EMPORIUM MODEL
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Eliminates all lectures
Replaces them with a learning-resource
center (lab) model
– interactive software
– on-demand, personalized assistance
Permits the use of multiple kinds of
personnel
Allows multiple courses to be offered at
the same time and place
Can be adapted for different kinds of
institutions and disciplines
THE MATH EMPORIUM
at Virginia Tech
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Traditional
38 sections (~40)
10 tenured faculty,
13 instructors, 15
GTAs
2 hours per week
$91 cost-per-student
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Redesign
1 section (~1520)
1 instructor, grad &
undergrad TAs + 2
tech support staff
24*7 in open lab
$21 cost-per-student
Replicated at U of Alabama, U of Idaho, LSU, Wayne
State, U Missouri-St. Louis, Seton Hall, Cleveland
State CC, Northeast State CC, Jackson State CC
THE EMPORIUM MODEL
77% Cost Reduction (V1)
30% Cost Reduction (V2)
FULLY ONLINE MODEL
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Eliminates all in-class meetings
and moves all (or most) learning
experiences online
Adopts successful design
elements of other models
including
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web-based, multi-media resources
commercial software
automatically evaluated assessments
with guided feedback
links to additional resources and
alternative staffing models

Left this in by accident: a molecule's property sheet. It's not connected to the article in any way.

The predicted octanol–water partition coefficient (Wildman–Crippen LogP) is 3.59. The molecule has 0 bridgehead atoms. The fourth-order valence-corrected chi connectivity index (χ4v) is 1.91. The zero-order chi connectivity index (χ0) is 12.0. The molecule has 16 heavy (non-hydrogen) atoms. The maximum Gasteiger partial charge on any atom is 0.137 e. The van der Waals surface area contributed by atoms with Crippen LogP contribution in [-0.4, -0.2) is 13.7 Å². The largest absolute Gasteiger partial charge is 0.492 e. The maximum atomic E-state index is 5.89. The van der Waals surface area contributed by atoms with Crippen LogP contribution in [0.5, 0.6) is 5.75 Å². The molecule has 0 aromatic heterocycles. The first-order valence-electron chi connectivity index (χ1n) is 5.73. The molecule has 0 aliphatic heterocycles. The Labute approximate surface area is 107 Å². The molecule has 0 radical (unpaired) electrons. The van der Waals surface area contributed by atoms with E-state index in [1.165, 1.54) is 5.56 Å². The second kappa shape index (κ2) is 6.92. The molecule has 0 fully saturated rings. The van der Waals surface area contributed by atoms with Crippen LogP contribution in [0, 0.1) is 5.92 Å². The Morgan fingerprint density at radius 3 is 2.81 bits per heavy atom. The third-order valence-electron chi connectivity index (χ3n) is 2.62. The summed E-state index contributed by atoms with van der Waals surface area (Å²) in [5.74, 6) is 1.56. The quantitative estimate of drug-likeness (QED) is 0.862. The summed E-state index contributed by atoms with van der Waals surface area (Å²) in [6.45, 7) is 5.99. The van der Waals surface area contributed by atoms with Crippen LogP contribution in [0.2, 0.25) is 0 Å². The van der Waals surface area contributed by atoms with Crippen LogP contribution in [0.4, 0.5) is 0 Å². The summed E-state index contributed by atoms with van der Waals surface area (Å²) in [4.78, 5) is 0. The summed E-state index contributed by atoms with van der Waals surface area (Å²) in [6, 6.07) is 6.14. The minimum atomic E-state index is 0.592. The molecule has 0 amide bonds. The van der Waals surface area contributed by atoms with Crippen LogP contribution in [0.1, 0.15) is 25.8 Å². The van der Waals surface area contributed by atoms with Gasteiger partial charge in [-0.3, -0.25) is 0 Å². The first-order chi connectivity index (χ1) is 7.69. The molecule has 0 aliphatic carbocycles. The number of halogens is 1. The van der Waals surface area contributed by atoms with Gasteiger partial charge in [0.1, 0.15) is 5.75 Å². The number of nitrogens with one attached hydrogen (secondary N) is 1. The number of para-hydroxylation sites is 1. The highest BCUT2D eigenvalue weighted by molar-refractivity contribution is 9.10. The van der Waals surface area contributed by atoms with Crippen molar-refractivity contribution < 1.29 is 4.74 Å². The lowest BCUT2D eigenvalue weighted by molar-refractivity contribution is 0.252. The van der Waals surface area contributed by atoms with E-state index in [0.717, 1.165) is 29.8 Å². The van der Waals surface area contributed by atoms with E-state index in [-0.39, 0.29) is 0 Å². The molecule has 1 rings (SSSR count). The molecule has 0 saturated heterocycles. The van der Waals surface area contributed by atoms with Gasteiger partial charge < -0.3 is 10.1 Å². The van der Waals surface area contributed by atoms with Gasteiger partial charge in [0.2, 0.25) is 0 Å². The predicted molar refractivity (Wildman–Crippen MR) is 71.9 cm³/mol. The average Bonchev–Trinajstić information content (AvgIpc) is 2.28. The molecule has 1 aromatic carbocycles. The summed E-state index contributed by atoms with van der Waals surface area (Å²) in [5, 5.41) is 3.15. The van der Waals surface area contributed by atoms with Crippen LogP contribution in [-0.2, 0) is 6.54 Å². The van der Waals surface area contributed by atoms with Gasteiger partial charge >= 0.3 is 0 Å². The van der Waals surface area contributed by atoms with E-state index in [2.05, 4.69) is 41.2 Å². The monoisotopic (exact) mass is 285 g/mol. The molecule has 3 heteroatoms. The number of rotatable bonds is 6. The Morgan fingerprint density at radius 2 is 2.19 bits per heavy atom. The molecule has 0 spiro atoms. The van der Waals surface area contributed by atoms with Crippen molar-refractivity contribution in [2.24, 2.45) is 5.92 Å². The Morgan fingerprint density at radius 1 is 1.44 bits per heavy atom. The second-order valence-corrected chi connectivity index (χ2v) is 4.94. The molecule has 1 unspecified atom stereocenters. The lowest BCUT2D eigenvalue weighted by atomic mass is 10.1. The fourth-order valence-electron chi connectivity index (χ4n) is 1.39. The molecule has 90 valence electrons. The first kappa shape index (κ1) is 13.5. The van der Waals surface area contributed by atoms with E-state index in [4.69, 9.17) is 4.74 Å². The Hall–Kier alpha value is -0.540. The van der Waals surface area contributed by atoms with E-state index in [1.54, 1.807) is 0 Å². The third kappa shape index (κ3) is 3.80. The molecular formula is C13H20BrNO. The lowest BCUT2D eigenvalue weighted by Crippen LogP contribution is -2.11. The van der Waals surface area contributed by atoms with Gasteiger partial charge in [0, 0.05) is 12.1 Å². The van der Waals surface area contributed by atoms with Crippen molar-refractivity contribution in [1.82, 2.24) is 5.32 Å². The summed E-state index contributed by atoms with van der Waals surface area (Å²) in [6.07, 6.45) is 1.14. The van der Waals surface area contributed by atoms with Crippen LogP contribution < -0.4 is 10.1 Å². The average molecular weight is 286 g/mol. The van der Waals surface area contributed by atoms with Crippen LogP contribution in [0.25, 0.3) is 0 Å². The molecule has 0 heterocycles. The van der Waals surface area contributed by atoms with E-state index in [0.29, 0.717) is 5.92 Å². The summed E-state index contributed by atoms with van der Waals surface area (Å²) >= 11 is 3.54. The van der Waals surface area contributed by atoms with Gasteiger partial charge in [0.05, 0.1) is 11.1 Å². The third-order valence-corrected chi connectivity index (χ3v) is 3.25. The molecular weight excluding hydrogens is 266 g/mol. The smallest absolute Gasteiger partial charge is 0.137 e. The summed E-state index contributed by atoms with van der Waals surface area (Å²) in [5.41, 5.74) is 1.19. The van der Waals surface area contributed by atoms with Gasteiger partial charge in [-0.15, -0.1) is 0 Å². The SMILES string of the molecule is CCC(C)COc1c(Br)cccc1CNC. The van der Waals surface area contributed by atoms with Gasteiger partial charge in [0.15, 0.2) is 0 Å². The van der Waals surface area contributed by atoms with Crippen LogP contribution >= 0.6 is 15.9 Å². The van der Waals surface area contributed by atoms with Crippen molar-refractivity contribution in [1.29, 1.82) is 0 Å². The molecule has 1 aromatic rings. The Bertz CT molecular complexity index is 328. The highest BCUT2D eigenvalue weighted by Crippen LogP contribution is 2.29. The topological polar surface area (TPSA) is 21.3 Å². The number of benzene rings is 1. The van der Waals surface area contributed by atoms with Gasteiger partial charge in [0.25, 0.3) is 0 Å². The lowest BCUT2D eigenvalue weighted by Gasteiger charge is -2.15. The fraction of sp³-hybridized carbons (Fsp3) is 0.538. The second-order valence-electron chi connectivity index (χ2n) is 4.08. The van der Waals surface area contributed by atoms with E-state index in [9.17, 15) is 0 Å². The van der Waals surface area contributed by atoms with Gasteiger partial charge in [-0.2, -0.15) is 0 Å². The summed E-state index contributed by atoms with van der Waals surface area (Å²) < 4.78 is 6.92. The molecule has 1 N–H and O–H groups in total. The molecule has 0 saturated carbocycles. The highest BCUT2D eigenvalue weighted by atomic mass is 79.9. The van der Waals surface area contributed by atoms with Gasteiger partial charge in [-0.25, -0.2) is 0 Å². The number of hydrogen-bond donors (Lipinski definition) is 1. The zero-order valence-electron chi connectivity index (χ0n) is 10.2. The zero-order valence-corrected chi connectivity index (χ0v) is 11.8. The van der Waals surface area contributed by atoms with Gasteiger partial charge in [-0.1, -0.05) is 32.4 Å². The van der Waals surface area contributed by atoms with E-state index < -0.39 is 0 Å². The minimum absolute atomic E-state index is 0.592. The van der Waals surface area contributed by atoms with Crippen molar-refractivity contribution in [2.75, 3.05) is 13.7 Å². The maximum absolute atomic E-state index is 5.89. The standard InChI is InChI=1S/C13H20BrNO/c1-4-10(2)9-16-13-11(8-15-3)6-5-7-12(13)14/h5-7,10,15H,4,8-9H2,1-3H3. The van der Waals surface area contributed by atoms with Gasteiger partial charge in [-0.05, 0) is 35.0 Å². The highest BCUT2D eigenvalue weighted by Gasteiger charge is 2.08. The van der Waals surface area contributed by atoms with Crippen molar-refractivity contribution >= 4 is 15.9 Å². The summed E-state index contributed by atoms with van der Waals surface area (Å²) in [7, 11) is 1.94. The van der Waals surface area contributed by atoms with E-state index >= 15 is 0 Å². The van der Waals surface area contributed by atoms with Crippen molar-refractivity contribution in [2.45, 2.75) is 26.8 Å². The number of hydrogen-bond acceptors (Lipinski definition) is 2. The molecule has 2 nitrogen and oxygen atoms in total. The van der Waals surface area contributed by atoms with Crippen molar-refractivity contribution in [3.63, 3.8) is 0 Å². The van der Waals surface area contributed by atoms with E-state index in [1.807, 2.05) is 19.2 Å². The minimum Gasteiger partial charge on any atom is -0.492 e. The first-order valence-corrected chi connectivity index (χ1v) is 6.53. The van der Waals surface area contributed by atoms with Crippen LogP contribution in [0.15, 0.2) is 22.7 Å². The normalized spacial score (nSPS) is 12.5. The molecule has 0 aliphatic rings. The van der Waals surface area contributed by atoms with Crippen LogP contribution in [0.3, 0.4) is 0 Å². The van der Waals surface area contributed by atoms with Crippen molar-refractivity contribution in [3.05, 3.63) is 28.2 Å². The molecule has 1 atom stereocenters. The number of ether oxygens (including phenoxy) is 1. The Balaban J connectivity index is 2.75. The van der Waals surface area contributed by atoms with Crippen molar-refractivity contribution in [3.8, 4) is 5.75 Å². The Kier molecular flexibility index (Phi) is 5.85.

FULLY ONLINE MODEL
Fine Arts, Literature, Math, Psychology
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Traditional
Redesign one class
Emphasize instructor-tostudent interaction
Instructor does all
grading and provides all
student feedback
Single personnel strategy
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Redesign
Redesign whole course
Emphasize student-tostudent interaction and
teaming
Automate grading and
student feedback
Differentiated personnel
strategy
U. OF S. MISSISSIPPI
World Literature
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Traditional
16 – 20 sections (~65)
Taught by 8 faculty
and 8 adjuncts
Faculty do all grading
$70 cost-per-student
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Redesign
Single online section
Team-taught by 4
faculty and 4 TAs
50% automated grading
via WebCT; 50% TAs
$31 cost-per-student
Redesign triples course capacity.
COMPUTER LITERACY
Arizona State University
Redesign
Traditional
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2 lectures per week
Paper-based assignments and
multiple-choice exams
Open lab hours staffed by TAs
and graders
26% received C or better
$50 cost-per-student
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1 optional lecture per week
All content online:
assignments, quizzes and
projects submitted via the Web
Scheduled guidance in lab and
online staffed by ULAs
65% received C or better in
more difficult course
$35 cost-per-student
BUFFET MODEL
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Assess each student’s knowledge/skill level